High on the list of causes of the Bahrain situation is mass immigration and related loss of indigenous political representation. Old British colonies and protectorates, notably the commodity economies of Australia and Canada, as well as the UK and the US should take heed.
On Friday 14th people in Bahrain rallied to a message in Facebook calling for "The Revolution on February 14 in Bahrain."
When they gathered in the streets the revolutionaries were savagely repressed by the police and the army. The opposition MP, Ali al-Aswad, said that Bahraini security forces, many of whom are recruited from Asian countries, had on Friday fired live bullets at more than one thousand people, who were trying to return to protests at Pearl Square. Nearly 100 were killed.
National General Strike
It seems that Bahrain unions then called for a National General strike, sheduled from Sunday. The Bahrain prince, Salman bin Hamad al-Khalifa, in order to avert riots, asked the army to allow people to gather in public places and express their political demands. The prince promised to listen to all the demands.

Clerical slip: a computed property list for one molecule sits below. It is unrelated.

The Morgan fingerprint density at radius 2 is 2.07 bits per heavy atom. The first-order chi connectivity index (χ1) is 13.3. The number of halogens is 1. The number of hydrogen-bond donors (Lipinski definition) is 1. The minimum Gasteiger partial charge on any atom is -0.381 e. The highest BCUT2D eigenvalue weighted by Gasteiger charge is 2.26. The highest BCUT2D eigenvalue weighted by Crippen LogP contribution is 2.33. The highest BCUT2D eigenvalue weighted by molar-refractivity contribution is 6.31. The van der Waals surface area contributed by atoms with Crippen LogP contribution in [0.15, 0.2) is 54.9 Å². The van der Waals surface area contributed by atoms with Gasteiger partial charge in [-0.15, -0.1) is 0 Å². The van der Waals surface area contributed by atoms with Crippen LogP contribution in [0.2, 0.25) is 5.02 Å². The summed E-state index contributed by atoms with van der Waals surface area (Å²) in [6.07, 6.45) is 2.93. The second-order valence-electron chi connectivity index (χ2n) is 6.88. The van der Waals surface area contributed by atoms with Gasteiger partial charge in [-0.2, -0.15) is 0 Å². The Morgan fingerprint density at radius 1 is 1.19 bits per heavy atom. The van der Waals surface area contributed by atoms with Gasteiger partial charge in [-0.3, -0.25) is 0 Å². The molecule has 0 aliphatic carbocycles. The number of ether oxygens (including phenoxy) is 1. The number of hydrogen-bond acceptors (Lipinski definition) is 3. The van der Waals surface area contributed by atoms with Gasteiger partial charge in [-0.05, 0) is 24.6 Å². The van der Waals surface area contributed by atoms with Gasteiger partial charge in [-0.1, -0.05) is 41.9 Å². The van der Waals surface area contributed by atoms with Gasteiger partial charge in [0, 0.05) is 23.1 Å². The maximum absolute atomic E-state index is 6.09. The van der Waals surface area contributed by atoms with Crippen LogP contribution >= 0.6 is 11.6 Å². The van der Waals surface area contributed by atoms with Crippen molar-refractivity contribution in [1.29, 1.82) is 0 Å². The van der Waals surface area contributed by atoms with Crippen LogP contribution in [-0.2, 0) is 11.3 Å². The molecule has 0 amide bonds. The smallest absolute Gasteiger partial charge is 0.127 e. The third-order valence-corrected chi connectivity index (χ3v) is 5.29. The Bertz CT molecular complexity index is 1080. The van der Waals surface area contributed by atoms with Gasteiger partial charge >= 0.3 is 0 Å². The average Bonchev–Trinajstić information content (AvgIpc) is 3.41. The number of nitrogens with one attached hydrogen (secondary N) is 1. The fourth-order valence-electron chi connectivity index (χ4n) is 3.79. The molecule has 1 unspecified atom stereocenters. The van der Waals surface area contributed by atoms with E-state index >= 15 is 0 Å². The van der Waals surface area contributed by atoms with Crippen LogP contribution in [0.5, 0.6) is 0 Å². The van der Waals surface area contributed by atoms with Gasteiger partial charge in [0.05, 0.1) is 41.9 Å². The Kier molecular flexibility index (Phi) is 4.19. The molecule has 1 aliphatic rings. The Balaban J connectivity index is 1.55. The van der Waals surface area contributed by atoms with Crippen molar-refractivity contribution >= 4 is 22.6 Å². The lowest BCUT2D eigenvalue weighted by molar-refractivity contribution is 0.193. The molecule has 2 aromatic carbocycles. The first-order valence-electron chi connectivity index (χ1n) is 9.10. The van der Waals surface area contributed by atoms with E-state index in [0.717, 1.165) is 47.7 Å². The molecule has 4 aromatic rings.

On Sunday a crowd of protesters gathered in the Pearl Square, Manama, to hear the opposition speak. The crowd was divided into men on one side and black-burka-swathed women on the other. Both sides had speakers and the crowds were noisy and animated. They called upon the Prime Minister, who is also the uncle of the King, to resign. He has been Prime Minister for 40 years. A man in the crowd told France 2 news that the King, Sheikh Hamad bin Isa Al Khalifa, and the Prince still have a chance, but they need to reform quickly.
Shi'ites and Sunnis
Shiites led the revolt, saying that they have been marginalised for years by powerful Sunni interests. The situation is not so simple, however.
They complained that the Prime Minister affects local politics and power by importing Jordanian, Syrian, and Egyptian immigrants and making them citizens, depriving the local Shi'ites of work and diluting their political participation. In the square people held up photos of the bullet riddled bodies of people they claimed were victims of the hated regime. According to"Royals seek dialogue as protesters press demands," the people are calling for a "real constitutional monarchy."
The crowds may have been encouraged by the removal on February 11 of the long-standing Egyptian president Hosni Mubarak.
History of Immigrant ruling-caste system
Bahrain is a small but strategic kingdom, once under British rule and a military outpost of the USA, which headquarters its 5th fleet there. All foreign powers since the times of the Portuguese slavers in the 14th C, have used an immigrant-composed caste system to repress the local people, who originated from the Arabian Peninsula and Iran.